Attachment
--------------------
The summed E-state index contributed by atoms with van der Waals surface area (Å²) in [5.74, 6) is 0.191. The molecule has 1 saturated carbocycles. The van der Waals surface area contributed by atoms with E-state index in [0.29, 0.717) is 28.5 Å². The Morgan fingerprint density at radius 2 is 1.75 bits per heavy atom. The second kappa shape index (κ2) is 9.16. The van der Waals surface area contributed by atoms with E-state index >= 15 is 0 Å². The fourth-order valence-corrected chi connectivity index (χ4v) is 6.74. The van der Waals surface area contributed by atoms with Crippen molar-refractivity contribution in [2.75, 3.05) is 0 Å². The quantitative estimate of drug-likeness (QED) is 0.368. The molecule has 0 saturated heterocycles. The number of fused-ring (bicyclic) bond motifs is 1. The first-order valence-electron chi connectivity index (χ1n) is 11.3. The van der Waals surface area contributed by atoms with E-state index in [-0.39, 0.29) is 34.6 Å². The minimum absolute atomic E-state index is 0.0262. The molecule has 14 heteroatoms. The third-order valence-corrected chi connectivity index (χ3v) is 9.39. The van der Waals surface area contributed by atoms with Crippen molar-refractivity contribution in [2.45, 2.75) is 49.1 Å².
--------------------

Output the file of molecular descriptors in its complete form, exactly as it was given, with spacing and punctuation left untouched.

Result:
The summed E-state index contributed by atoms with van der Waals surface area (Å²) in [5.74, 6) is 0.191. The molecule has 1 saturated carbocycles. The van der Waals surface area contributed by atoms with E-state index in [0.29, 0.717) is 28.5 Å². The Morgan fingerprint density at radius 2 is 1.75 bits per heavy atom. The second kappa shape index (κ2) is 9.16. The van der Waals surface area contributed by atoms with E-state index >= 15 is 0 Å². The fourth-order valence-corrected chi connectivity index (χ4v) is 6.74. The van der Waals surface area contributed by atoms with Crippen molar-refractivity contribution in [2.75, 3.05) is 0 Å². The quantitative estimate of drug-likeness (QED) is 0.368. The molecule has 0 saturated heterocycles. The number of fused-ring (bicyclic) bond motifs is 1. The first-order valence-electron chi connectivity index (χ1n) is 11.3. The van der Waals surface area contributed by atoms with E-state index in [-0.39, 0.29) is 34.6 Å². The minimum absolute atomic E-state index is 0.0262. The molecule has 14 heteroatoms. The third-order valence-corrected chi connectivity index (χ3v) is 9.39. The van der Waals surface area contributed by atoms with Crippen molar-refractivity contribution in [2.45, 2.75) is 49.1 Å².